We report on the annual survey by Education Week that lists the status of public education in all 50 states.
The numbers are in that indicate how well the education system in the United States is serving its students. Education Week has released its 17th annual ratings for the quality of education in each of the 50 states, awarding letter grades to schools similar to those found on student report cards. Unfortunately, the report card indicated there is still plenty of work to do for most states across the country, with an average national grade of a C+ overall. However, there were a number of bright spots across the survey as well, particularly in the top rated states where education appears to be thriving in many ways.
The survey, titled, “Quality Counts,” uses six key metrics to grade the quality of education in each of the 50 states and the District of Columbia. The metrics are as follows:
Assessment and Accountability
Transitions and Alignment
Students’ Chances for Long-Term Success
The Teaching Profession
Within these six metrics are more than 100 indicators that include such factors as graduation rates, education funding and achievement gaps, according to a report on the survey at the Washington Post. Data was collected from sources like the U.S. Department of Education and the Census Bureau to compile these recent rankings.
Interesting Note on Findings
When discussions on education quality arise, many of them tend to center on school funding. The general school of thought is that the more money that is pumped into public schools, the higher the education quality will be. However, the numbers in this survey suggest this is not always the case.
The survey found that while some states with the most funding received high marks, others did not. At the same time, states with the lowest amount of funding did tend to receive lower marks overall, but some of those states, such as Texas, actually made it to the top of the rankings. While funding does appear to play a role in the quality of education, it is not the make-or-break factor that some believe. Along with a minimum threshold of per-student funding, it appears schools must be committed to other areas of raising the education bar if the level of education is to achieve a certain level for students.
Another metric used in this survey appeared to be more consistent throughout the states with the highest level of education quality. Those that fared well on transitions and alignment seemed to receive high marks overall, while those that did not make high grades tended to score low in this particular area as well. Transitions and alignment refers to the ability of schools in the state to prepare students for the next step in the academic process. For example, how well students moved from pre-K to kindergarten, from middle school to high school and from high school to college or the professional world. This relatively new metric appears to be a key component in the success of a state’s public education system.
And the Winners Are…
The top five states for education this year, according to the Education Week survey, include:
Maryland – scored 87.5 (B+)
Massachusetts – scored 84.1 (B)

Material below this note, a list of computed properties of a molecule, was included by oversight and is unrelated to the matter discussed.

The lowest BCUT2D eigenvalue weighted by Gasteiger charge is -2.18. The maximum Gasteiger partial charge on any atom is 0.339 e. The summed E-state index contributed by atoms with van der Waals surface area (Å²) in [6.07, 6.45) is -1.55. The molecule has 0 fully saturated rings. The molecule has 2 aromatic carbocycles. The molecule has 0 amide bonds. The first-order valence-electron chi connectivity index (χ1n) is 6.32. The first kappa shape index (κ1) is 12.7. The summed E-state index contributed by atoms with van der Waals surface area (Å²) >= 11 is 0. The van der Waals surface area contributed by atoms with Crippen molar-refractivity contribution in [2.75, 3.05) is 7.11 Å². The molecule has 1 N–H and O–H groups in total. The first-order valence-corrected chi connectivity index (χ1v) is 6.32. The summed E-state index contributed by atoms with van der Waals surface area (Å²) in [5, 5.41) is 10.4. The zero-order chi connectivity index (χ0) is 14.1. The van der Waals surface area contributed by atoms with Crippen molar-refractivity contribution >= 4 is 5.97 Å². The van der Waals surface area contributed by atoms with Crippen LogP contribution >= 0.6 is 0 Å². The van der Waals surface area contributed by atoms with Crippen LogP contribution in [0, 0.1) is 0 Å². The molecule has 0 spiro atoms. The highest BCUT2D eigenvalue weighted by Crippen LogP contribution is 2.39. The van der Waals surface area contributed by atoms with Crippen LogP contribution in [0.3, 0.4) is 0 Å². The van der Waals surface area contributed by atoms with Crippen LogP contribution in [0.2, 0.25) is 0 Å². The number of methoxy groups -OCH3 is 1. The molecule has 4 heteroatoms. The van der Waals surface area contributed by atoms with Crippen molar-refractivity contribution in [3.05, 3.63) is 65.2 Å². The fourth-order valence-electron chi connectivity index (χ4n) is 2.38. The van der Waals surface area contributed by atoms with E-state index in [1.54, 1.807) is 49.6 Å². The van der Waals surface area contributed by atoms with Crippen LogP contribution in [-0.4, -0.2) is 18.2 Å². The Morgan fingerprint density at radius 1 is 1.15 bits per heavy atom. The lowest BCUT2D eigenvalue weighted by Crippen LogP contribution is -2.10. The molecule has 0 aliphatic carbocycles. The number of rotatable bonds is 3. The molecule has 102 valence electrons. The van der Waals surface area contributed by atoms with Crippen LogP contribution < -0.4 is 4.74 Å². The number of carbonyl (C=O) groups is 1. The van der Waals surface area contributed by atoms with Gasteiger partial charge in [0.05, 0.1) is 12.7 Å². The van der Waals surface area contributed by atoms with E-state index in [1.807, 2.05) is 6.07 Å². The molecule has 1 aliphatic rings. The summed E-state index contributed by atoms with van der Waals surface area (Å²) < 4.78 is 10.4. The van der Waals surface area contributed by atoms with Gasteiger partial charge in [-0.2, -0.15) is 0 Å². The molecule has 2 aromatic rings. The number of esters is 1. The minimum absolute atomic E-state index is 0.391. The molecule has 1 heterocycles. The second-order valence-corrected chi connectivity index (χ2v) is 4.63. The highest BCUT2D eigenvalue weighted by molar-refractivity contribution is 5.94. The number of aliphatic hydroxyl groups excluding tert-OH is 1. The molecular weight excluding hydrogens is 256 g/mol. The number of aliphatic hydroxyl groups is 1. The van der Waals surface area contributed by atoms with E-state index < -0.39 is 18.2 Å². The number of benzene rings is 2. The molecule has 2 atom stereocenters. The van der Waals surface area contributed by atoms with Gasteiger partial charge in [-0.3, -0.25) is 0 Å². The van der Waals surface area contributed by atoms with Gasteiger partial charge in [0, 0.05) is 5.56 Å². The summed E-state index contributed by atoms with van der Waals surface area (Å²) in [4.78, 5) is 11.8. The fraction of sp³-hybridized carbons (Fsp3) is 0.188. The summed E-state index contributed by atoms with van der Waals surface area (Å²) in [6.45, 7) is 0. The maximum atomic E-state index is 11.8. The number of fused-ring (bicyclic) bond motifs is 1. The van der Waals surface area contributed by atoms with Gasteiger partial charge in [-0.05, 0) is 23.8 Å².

New York – scored 83.1 (B)
Virginia – scored 82.9 (B)
Arkansas – scored 81.7 (B-)
As the top-rated state, Maryland came in 16th for per-student funding, with $12,953 spent on each student. The state also came in 13th for graduation rates, with 77.9 percent of their students graduating on time from the state’s high schools. Massachusetts and New York both had higher graduation rates, at 79.1 percent and 78.4 percent, respectively. Virginia and Arkansas each spent much less per-student than Maryland, at $9,786 and $11,275, respectively.
Maryland scored a number of “A’s” in this year’s survey, in areas like early foundations and adult outcomes. The state also fared very well in standards, school accountability, transitions and alignment, early childhood education and college and workforce readiness.
“Every year, there’s a challenge to sustain the big investment we’ve made in education,” Maryland Governor Martin O’Malley told the Washington Post. “But when you see the results, and the greater number of kids graduating and taking AP courses and entering kindergarten ready to learn, those accomplishments make it a little easier to justify and defend the investment.”
Massachusetts also earned a number of “A’s” in various areas, including early foundations, chance for success and adult outcomes. The state performed well in school accountability and workforce readiness as well. However, the transitions and alignment grade for Massachusetts was a “C,” early childhood education was a “C-,” and college readiness received a barely passing grade of “D-.” It appears clear where this state needs to focus efforts in the future to raise their top grade even higher.
Bottom of the Survey
The five states at the bottom of this year’s Education Week survey include:
South Dakota – scored 69.3 (D+)
Nevada – scored 69.7 (C-)
Idaho – scored 70.9 (C-)
Mississippi – scored 71.0 (C-)
Alaska – scored 71.0 (C-)
Most of these states were also ranked low in terms of graduation rates and per-pupil expenditures. Nevada had the lowest graduation rate in the country, with just 59.2 percent of students earning their high school diplomas on time. Exceptions included South Dakota, which was the 21st highest in terms of per-pupil expenditures at $11,859, and Alaska, with the third highest per-pupil expenditure at $16,675.
The recent survey found that states are improving their quality of education overall, although improvements appear to somewhat slower than educators and lawmakers would like. The complete list of states, their rankings, scores and breakdowns of grades can be found through Education Week.
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